[ExI] Do digital computers feel?

Jason Resch jasonresch at gmail.com
Fri Dec 30 14:50:18 UTC 2016

On Fri, Dec 30, 2016 at 12:50 AM, Rafal Smigrodzki <
rafal.smigrodzki at gmail.com> wrote:

> On Wed, Dec 21, 2016 at 1:59 PM, Stathis Papaioannou <stathisp at gmail.com>
> wrote:
>>> That neurons are complicated is no argument against their computability.
>>> A valid such argument would involve a claim that neurons utilise
>>> non-computable physics.
> ### Well, there are non-computable mathematical problems, why can't you
> have non-computable physics (at least, not computable on digital computers
> with finite storage)?
> This is an important part of the argument I proposed when starting the
> thread - that there could be qualitative differences between digital
> simulations of brains and the inherently analog computations that occur in
> brains.
They are possible, but up until now, all known physical laws are
computable, which is why Penrose and Hameroff have to propose a speculative
undiscovered physics for their theory to rest upon. It is worth noting,
that what led Penrose to his belief that the brain does incomputable things
was his idea that halting problem does not apply to humans. Turning
discovered the Halting problem, which was the idea that no fixed computer
program can decide whether any other given program will complete or not.
But it would seem this limitation applies to humans as well. $1,000,000 was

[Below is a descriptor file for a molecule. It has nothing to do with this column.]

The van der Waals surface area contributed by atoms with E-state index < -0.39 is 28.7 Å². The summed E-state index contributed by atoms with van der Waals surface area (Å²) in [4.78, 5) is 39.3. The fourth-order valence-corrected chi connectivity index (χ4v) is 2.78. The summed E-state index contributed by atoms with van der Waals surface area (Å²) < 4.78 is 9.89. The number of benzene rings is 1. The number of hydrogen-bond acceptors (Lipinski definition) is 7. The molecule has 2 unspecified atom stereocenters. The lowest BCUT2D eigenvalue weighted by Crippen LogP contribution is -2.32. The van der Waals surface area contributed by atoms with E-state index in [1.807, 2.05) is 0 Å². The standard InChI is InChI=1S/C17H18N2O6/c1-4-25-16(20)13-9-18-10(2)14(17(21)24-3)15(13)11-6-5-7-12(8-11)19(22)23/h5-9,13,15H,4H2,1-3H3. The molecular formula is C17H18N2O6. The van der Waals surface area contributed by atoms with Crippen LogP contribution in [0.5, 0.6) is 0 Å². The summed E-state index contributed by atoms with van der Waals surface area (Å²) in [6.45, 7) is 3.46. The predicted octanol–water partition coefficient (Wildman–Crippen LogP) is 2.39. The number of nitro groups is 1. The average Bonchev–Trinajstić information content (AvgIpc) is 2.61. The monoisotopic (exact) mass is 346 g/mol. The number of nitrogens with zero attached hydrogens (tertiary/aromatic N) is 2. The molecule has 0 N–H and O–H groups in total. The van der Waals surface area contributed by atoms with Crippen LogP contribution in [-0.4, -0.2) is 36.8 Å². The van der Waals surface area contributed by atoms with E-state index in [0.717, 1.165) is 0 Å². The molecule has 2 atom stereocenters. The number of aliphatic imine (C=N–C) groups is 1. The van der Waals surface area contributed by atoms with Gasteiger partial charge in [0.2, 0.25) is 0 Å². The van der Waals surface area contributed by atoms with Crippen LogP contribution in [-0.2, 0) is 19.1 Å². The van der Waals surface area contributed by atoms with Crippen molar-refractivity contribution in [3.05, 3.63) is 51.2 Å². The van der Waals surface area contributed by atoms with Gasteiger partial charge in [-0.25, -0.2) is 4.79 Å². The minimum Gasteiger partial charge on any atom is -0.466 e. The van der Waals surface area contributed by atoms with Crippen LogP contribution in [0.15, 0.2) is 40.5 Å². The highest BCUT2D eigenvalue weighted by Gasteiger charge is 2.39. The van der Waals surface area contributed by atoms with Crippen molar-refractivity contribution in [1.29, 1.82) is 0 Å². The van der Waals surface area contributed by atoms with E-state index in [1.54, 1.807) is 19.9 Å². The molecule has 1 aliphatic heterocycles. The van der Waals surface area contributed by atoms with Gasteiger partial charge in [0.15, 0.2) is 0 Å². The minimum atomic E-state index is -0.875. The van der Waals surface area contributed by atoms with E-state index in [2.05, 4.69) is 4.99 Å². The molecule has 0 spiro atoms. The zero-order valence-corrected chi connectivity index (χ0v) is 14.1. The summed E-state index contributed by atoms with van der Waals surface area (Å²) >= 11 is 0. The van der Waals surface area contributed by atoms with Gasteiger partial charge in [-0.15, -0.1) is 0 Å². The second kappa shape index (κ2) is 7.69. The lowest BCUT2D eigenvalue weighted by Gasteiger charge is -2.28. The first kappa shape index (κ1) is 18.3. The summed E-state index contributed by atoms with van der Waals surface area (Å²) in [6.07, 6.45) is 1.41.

offered to any person who could prove whether or not this simple program
ever finishes or not, the prize was never claimed:

Step 1: Set X = 4
Step 2: Set R = 0
Step 3: For each Y from 1 to X. if both Y and (X - Y) are prime, set R = 1
Step 4: If R = 1, Set X = X + 2 and go to Step 2
Step 5: If R = 0, print X and halt

Given that humans appear equally limited by the halting problem, the entire
motivation for Penrose and Hameroff to propose there exist undiscovered
physical laws that are incomputable evaporated.

This is not to say that there could not be, but there are none that are
known. Moreover, they would have to be exploited by the brain, in other
words, the laws would have to have been already discovered by natural
selection, but not yet by us. There is evidence against this. IBM's Blue
Brain project and others have implemented realistic simulations of
biological neurons and groups of neurons. No speculative physical laws had
to be assumed for these models to accurately mimic the behaviors of
similarly arranged groups of biological neurons.

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